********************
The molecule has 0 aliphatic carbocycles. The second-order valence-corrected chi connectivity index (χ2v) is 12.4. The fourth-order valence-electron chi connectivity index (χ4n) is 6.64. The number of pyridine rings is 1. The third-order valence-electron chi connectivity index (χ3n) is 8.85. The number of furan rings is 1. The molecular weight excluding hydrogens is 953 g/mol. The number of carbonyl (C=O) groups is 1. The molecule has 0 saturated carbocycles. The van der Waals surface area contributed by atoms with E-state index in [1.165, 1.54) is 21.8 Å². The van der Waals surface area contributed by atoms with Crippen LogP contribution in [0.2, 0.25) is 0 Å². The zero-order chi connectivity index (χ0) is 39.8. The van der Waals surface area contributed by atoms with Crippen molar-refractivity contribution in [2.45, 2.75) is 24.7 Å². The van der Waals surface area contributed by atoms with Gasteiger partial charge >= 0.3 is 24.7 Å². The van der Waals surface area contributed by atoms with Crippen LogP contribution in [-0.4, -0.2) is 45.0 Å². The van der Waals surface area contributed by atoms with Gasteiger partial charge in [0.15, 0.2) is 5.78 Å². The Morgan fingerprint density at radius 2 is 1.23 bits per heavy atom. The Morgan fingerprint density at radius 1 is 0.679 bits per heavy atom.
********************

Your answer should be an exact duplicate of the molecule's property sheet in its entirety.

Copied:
The molecule has 0 aliphatic carbocycles. The second-order valence-corrected chi connectivity index (χ2v) is 12.4. The fourth-order valence-electron chi connectivity index (χ4n) is 6.64. The number of pyridine rings is 1. The third-order valence-electron chi connectivity index (χ3n) is 8.85. The number of furan rings is 1. The molecular weight excluding hydrogens is 953 g/mol. The number of carbonyl (C=O) groups is 1. The molecule has 0 saturated carbocycles. The van der Waals surface area contributed by atoms with E-state index in [1.165, 1.54) is 21.8 Å². The van der Waals surface area contributed by atoms with Crippen LogP contribution in [0.2, 0.25) is 0 Å². The zero-order chi connectivity index (χ0) is 39.8. The van der Waals surface area contributed by atoms with Crippen molar-refractivity contribution in [2.45, 2.75) is 24.7 Å². The van der Waals surface area contributed by atoms with Gasteiger partial charge >= 0.3 is 24.7 Å². The van der Waals surface area contributed by atoms with Crippen LogP contribution in [-0.4, -0.2) is 45.0 Å². The van der Waals surface area contributed by atoms with Gasteiger partial charge in [0.15, 0.2) is 5.78 Å². The Morgan fingerprint density at radius 2 is 1.23 bits per heavy atom. The Morgan fingerprint density at radius 1 is 0.679 bits per heavy atom.